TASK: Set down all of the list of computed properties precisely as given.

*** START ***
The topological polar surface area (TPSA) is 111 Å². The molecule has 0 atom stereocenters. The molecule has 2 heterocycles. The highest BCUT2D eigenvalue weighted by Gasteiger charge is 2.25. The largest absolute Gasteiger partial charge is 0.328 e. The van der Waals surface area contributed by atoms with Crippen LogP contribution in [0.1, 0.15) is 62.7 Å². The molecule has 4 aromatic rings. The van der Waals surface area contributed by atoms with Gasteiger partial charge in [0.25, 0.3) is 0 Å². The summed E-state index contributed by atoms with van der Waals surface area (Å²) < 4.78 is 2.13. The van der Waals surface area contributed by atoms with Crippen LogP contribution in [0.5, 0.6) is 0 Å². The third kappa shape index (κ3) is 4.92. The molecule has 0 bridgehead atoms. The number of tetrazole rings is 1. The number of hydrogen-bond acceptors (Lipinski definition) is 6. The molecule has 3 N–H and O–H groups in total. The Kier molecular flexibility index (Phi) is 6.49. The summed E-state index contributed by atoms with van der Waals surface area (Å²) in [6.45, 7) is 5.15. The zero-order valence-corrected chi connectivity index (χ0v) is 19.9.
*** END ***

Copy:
The topological polar surface area (TPSA) is 111 Å². The molecule has 0 atom stereocenters. The molecule has 2 heterocycles. The highest BCUT2D eigenvalue weighted by Gasteiger charge is 2.25. The largest absolute Gasteiger partial charge is 0.328 e. The van der Waals surface area contributed by atoms with Crippen LogP contribution in [0.1, 0.15) is 62.7 Å². The molecule has 4 aromatic rings. The van der Waals surface area contributed by atoms with Gasteiger partial charge in [0.25, 0.3) is 0 Å². The summed E-state index contributed by atoms with van der Waals surface area (Å²) < 4.78 is 2.13. The van der Waals surface area contributed by atoms with Crippen LogP contribution in [0.5, 0.6) is 0 Å². The third kappa shape index (κ3) is 4.92. The molecule has 0 bridgehead atoms. The number of tetrazole rings is 1. The number of hydrogen-bond acceptors (Lipinski definition) is 6. The molecule has 3 N–H and O–H groups in total. The Kier molecular flexibility index (Phi) is 6.49. The summed E-state index contributed by atoms with van der Waals surface area (Å²) in [6.45, 7) is 5.15. The zero-order valence-corrected chi connectivity index (χ0v) is 19.9.